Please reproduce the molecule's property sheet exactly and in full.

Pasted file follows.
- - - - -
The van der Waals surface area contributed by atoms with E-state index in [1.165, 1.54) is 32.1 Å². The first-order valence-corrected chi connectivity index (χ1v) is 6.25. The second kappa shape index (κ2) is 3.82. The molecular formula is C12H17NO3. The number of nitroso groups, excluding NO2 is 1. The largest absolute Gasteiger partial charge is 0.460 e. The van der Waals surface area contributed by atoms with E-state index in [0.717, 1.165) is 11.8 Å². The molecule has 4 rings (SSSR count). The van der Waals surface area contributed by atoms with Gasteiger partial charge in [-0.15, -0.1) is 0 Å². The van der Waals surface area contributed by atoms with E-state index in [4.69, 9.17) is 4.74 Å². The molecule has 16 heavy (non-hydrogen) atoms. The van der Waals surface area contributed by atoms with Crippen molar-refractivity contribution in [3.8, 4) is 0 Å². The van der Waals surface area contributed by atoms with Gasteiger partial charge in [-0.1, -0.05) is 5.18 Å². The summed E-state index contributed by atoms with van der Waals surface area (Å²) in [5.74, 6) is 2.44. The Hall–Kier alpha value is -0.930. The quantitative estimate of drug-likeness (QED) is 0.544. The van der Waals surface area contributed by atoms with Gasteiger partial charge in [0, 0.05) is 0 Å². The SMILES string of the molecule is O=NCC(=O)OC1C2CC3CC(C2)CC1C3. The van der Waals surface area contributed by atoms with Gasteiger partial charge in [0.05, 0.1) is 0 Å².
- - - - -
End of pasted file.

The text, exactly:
The van der Waals surface area contributed by atoms with E-state index in [1.165, 1.54) is 32.1 Å². The first-order valence-corrected chi connectivity index (χ1v) is 6.25. The second kappa shape index (κ2) is 3.82. The molecular formula is C12H17NO3. The number of nitroso groups, excluding NO2 is 1. The largest absolute Gasteiger partial charge is 0.460 e. The van der Waals surface area contributed by atoms with E-state index in [0.717, 1.165) is 11.8 Å². The molecule has 4 rings (SSSR count). The van der Waals surface area contributed by atoms with Gasteiger partial charge in [-0.15, -0.1) is 0 Å². The van der Waals surface area contributed by atoms with E-state index in [4.69, 9.17) is 4.74 Å². The molecule has 16 heavy (non-hydrogen) atoms. The van der Waals surface area contributed by atoms with Crippen molar-refractivity contribution in [3.8, 4) is 0 Å². The van der Waals surface area contributed by atoms with Gasteiger partial charge in [-0.1, -0.05) is 5.18 Å². The summed E-state index contributed by atoms with van der Waals surface area (Å²) in [5.74, 6) is 2.44. The Hall–Kier alpha value is -0.930. The quantitative estimate of drug-likeness (QED) is 0.544. The van der Waals surface area contributed by atoms with Gasteiger partial charge in [0, 0.05) is 0 Å². The SMILES string of the molecule is O=NCC(=O)OC1C2CC3CC(C2)CC1C3. The van der Waals surface area contributed by atoms with Gasteiger partial charge in [0.05, 0.1) is 0 Å².